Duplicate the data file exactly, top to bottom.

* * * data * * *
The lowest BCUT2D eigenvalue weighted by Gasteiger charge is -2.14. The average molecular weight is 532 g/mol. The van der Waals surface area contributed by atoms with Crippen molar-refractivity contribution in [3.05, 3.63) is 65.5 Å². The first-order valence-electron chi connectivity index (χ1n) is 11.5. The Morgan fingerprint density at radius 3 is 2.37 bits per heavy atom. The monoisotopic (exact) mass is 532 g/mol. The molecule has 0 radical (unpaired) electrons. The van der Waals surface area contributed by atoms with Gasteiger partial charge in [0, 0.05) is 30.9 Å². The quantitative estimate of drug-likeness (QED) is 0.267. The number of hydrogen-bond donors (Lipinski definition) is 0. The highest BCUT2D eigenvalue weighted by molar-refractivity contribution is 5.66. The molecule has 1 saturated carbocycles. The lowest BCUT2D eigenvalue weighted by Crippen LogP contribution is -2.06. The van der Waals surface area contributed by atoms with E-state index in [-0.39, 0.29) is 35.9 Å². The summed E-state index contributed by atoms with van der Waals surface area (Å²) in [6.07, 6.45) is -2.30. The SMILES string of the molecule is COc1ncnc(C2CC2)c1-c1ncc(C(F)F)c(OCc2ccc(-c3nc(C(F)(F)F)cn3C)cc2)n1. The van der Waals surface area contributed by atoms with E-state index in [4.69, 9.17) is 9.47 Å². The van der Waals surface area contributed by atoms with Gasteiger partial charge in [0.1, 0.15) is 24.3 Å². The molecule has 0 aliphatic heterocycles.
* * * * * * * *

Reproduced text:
The lowest BCUT2D eigenvalue weighted by Gasteiger charge is -2.14. The average molecular weight is 532 g/mol. The van der Waals surface area contributed by atoms with Crippen molar-refractivity contribution in [3.05, 3.63) is 65.5 Å². The first-order valence-electron chi connectivity index (χ1n) is 11.5. The Morgan fingerprint density at radius 3 is 2.37 bits per heavy atom. The monoisotopic (exact) mass is 532 g/mol. The molecule has 0 radical (unpaired) electrons. The van der Waals surface area contributed by atoms with Gasteiger partial charge in [0, 0.05) is 30.9 Å². The quantitative estimate of drug-likeness (QED) is 0.267. The number of hydrogen-bond donors (Lipinski definition) is 0. The highest BCUT2D eigenvalue weighted by molar-refractivity contribution is 5.66. The molecule has 1 saturated carbocycles. The lowest BCUT2D eigenvalue weighted by Crippen LogP contribution is -2.06. The van der Waals surface area contributed by atoms with E-state index in [-0.39, 0.29) is 35.9 Å². The summed E-state index contributed by atoms with van der Waals surface area (Å²) in [6.07, 6.45) is -2.30. The SMILES string of the molecule is COc1ncnc(C2CC2)c1-c1ncc(C(F)F)c(OCc2ccc(-c3nc(C(F)(F)F)cn3C)cc2)n1. The van der Waals surface area contributed by atoms with E-state index in [4.69, 9.17) is 9.47 Å². The van der Waals surface area contributed by atoms with Gasteiger partial charge in [0.1, 0.15) is 24.3 Å². The molecule has 0 aliphatic heterocycles.